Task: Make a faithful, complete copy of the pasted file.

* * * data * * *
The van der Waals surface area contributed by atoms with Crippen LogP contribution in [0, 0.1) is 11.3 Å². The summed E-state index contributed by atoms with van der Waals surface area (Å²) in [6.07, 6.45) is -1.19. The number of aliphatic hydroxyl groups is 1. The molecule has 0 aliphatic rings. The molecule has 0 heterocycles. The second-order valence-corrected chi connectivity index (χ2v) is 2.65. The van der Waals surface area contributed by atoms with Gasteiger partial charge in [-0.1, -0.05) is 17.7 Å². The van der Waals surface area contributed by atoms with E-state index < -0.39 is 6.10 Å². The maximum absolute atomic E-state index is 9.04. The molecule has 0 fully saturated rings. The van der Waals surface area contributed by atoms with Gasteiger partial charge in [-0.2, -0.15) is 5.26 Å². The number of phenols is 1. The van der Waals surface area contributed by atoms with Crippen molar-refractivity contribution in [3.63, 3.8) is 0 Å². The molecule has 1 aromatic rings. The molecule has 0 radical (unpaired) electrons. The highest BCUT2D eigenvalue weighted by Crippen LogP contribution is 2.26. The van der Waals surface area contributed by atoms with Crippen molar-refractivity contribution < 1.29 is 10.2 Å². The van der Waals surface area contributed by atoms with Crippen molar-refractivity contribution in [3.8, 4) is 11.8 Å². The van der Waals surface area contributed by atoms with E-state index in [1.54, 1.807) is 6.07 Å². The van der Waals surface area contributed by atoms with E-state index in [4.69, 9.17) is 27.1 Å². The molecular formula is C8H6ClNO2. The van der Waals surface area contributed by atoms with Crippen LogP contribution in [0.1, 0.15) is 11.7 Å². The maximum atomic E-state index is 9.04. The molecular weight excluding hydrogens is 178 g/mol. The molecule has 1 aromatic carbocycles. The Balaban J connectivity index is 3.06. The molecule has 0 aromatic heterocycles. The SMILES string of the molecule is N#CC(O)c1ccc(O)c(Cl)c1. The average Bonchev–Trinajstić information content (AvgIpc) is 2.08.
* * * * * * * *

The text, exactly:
The van der Waals surface area contributed by atoms with Crippen LogP contribution in [0, 0.1) is 11.3 Å². The summed E-state index contributed by atoms with van der Waals surface area (Å²) in [6.07, 6.45) is -1.19. The number of aliphatic hydroxyl groups is 1. The molecule has 0 aliphatic rings. The molecule has 0 heterocycles. The second-order valence-corrected chi connectivity index (χ2v) is 2.65. The van der Waals surface area contributed by atoms with Gasteiger partial charge in [-0.1, -0.05) is 17.7 Å². The van der Waals surface area contributed by atoms with E-state index < -0.39 is 6.10 Å². The maximum absolute atomic E-state index is 9.04. The molecule has 0 fully saturated rings. The van der Waals surface area contributed by atoms with Gasteiger partial charge in [-0.2, -0.15) is 5.26 Å². The number of phenols is 1. The van der Waals surface area contributed by atoms with Crippen molar-refractivity contribution in [3.63, 3.8) is 0 Å². The molecule has 1 aromatic rings. The molecule has 0 radical (unpaired) electrons. The highest BCUT2D eigenvalue weighted by Crippen LogP contribution is 2.26. The van der Waals surface area contributed by atoms with Crippen molar-refractivity contribution < 1.29 is 10.2 Å². The van der Waals surface area contributed by atoms with Crippen molar-refractivity contribution in [3.8, 4) is 11.8 Å². The van der Waals surface area contributed by atoms with E-state index in [1.54, 1.807) is 6.07 Å². The van der Waals surface area contributed by atoms with E-state index in [4.69, 9.17) is 27.1 Å². The molecular formula is C8H6ClNO2. The van der Waals surface area contributed by atoms with Crippen LogP contribution in [0.1, 0.15) is 11.7 Å². The maximum atomic E-state index is 9.04. The molecular weight excluding hydrogens is 178 g/mol. The molecule has 1 aromatic carbocycles. The Balaban J connectivity index is 3.06. The molecule has 0 aromatic heterocycles. The SMILES string of the molecule is N#CC(O)c1ccc(O)c(Cl)c1. The average Bonchev–Trinajstić information content (AvgIpc) is 2.08.